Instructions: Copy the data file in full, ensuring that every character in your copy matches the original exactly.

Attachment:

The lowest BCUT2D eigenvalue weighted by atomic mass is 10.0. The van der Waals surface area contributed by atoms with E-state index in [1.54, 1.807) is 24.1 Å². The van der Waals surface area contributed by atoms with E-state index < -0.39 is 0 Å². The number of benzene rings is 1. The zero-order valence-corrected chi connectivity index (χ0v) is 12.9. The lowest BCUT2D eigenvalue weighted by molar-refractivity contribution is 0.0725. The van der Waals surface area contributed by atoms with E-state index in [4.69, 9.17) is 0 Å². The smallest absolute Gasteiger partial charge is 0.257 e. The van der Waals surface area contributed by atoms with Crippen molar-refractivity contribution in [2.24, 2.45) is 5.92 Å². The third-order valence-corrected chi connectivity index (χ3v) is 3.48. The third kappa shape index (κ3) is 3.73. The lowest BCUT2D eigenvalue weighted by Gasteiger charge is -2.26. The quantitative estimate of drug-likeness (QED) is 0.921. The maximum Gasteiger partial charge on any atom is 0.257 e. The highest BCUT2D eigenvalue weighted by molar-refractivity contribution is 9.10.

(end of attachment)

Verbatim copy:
The lowest BCUT2D eigenvalue weighted by atomic mass is 10.0. The van der Waals surface area contributed by atoms with E-state index in [1.54, 1.807) is 24.1 Å². The van der Waals surface area contributed by atoms with E-state index < -0.39 is 0 Å². The number of benzene rings is 1. The zero-order valence-corrected chi connectivity index (χ0v) is 12.9. The lowest BCUT2D eigenvalue weighted by molar-refractivity contribution is 0.0725. The van der Waals surface area contributed by atoms with E-state index in [4.69, 9.17) is 0 Å². The smallest absolute Gasteiger partial charge is 0.257 e. The van der Waals surface area contributed by atoms with Crippen molar-refractivity contribution in [2.24, 2.45) is 5.92 Å². The third-order valence-corrected chi connectivity index (χ3v) is 3.48. The third kappa shape index (κ3) is 3.73. The lowest BCUT2D eigenvalue weighted by Gasteiger charge is -2.26. The quantitative estimate of drug-likeness (QED) is 0.921. The maximum Gasteiger partial charge on any atom is 0.257 e. The highest BCUT2D eigenvalue weighted by molar-refractivity contribution is 9.10.